This little bird is often called the Snow Bird because it is reported to come to southern climates ahead of the winter snows. I’ve had an abundance of them at my feeders this winter and this week’s ice, sleet and snow storms created a perfect landscape to showcase it’s reputation. These birds are very adept at scratching through snow to find seed and this little guy is barely visible from its spot inside one of my footprints in the snow.
The bird is now known as the Dark-eyed Junco. But during the late 18th and early 19th centuries when John James Audubon was describing and painting the birds of North America, it really was called the Common Snow-Bird. I’m not yet sure when or why the name was changed (I’ll do some research) but many birds’ names from centuries past were changed in the last century to more closely match the same (or similar) species in Europe.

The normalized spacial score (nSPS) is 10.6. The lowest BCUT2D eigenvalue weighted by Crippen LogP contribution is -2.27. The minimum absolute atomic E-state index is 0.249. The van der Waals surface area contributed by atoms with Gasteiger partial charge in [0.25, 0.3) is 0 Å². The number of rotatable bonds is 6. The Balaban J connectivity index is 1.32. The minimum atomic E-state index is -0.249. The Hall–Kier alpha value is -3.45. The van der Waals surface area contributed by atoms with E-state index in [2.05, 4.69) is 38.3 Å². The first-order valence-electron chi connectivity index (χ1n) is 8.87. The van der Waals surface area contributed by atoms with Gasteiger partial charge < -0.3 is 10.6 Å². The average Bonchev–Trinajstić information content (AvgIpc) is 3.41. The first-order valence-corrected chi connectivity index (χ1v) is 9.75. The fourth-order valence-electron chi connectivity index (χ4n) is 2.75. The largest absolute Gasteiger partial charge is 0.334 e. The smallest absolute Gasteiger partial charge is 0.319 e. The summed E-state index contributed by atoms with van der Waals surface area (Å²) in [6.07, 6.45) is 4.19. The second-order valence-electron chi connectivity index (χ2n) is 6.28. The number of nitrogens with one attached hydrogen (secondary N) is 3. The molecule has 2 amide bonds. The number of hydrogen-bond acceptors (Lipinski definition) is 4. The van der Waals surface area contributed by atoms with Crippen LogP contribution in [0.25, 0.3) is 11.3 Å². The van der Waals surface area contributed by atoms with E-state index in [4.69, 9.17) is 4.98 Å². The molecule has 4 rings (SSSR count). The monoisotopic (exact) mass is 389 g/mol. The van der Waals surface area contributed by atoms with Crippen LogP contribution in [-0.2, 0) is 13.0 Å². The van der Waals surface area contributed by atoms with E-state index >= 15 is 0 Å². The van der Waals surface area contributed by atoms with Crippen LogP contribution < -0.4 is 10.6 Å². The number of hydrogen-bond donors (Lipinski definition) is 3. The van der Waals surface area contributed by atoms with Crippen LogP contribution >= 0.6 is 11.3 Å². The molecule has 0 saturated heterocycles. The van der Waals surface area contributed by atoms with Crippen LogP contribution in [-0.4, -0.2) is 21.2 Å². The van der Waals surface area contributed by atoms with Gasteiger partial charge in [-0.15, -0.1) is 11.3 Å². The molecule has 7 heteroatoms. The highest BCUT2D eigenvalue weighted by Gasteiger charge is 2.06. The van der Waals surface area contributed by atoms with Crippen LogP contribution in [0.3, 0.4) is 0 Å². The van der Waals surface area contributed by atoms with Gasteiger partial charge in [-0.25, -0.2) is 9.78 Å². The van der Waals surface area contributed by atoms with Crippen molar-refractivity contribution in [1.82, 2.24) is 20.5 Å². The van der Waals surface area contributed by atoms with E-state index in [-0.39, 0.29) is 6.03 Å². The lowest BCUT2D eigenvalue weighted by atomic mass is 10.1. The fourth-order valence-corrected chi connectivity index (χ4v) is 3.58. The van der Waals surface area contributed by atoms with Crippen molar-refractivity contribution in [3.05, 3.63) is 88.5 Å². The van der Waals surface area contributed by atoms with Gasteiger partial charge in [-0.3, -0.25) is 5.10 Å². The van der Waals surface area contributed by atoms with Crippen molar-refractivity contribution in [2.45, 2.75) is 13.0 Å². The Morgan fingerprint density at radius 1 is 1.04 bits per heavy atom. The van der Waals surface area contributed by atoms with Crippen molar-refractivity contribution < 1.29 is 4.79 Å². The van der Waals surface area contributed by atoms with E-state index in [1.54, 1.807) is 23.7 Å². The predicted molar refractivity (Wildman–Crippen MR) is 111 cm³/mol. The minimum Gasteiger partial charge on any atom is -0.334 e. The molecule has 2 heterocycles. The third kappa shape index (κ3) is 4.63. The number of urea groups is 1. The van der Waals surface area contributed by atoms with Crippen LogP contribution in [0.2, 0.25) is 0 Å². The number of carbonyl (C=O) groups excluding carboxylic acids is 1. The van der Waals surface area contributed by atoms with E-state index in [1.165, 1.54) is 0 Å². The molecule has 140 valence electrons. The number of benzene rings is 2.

The Dark-eyed Juncos are found across the county in different races, based on plummage or location. This very snowy little bird is a slate-colored Dark-eyed Junco. I’m excited to have several Oregon race juncos in my yard this year — a rare bird for me to see. I’ve been busy taking pictures of the birds in the snow and will add an Oregon one later to compare the plummage.